This post was inspired by Yamaha Master Educator Richard Floyd
Every marching band, ensemble, or solo performer knows the drill. After months of rehearsal and hours of fine-tuning, they nervously prepare to take the field or stage. Frazzled directors hopping with adrenaline shout last-minute performance tips like
“Don’t forget about embouchure!”
“Use good technique!”
Wouldn’t it be great if they remembered to add just one more? “Have fun!” Yamaha Master Educator Richard Floyd thinks so. I recently had an opportunity to chat with Mr. Floyd about his distinguished career and his best performance tips for music students. It was an enlightening conversation!
A Little Bit About Richard Floyd
Richard Floyd recently retired as State Director of Music at the University of Texas at Austin and now holds the title of UIL State Director of Music Emeritus. He is the musical director and conductor of the Austin Symphonic Band. He started his 55-year career as a junior high and high school music educator and conductor before moving on to the collegiate level.
Mr. Floyd coordinated secondary school music competitions for some 3500 performing organizations throughout Texas for 29 years. He is a recognized authority on conducting and music advocacy, often sharing his expertise as a clinician, adjudicator, and evaluator. His latest book, The Seven Deadly Sins of Music Making published by GIA Publications, was released to critical acclaim earlier this year. Additionally, he is part of a select group of Yamaha Master Educators.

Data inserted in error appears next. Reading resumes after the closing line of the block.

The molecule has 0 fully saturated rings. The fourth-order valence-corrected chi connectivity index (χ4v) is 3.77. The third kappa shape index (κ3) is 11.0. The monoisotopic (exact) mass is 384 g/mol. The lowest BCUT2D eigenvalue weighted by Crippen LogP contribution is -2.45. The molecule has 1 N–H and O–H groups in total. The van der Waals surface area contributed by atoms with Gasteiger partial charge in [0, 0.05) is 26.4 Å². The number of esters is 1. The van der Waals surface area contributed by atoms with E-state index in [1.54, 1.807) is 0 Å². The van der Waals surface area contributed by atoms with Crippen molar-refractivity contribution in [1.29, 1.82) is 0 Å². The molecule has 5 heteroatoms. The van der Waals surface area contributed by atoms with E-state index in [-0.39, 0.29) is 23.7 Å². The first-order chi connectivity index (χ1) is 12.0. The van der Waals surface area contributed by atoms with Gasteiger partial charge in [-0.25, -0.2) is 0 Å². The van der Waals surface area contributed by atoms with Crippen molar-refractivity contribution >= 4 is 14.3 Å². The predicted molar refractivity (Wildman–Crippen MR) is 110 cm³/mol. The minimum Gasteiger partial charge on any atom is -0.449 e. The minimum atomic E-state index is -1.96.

Clearly, Richard Floyd knows music performance and competition. As a well-respected expert in his field, I was anxious to get the insider scoop on things like competition dos and don’ts or his best performance tips for music students. Frankly, I was surprised by his candid responses! There was not one word about the notes, rhythms, or playing in tune.
Best Performance Tips for Music Students
Richard summed up decades of competition and performance experience quite simply:
Competitions and shows can be nerve-wracking, stressful experiences for both students and directors. Remember to find the joy in sharing and making music (it’s what got you started down this path in the first place!)
Strive to be in the moment.
Don’t overthink what has happened or what is about to happen. Focus on the ‘here and now’ – it’s your moment to shine brightly!
Know going in that there is no such thing as a perfect performance.
You may play the wrong note, miss a step, or bobble a rhythm. It’s important how you react to your mistakes and recover from them. Don’t allow them to derail your entire performance.
One of the most important take-aways from our conversation came while we chatted about my son’s deep, emotional connection to music. It feeds his soul and shapes him as a musician. While he embraces the technical skills that help him improve, he also plays for the joy it gives him.
A Tip to Remember
I could hear Richard smiling through the phone as he listened. He then responded “That’s because it’s possible to have craft without art but it is impossible to have art without craft. You must have both to make music!” Wow! That’s a tip to remember!
As performance season gets underway (even if it’s virtual!), cut yourself a break. Accept that perfect performances don’t exist, enjoy your moment in the spotlight, and HAVE FUN! Bring joy and inspiration to those with whom and for whom you are playing…. Keeping time does help as well 😉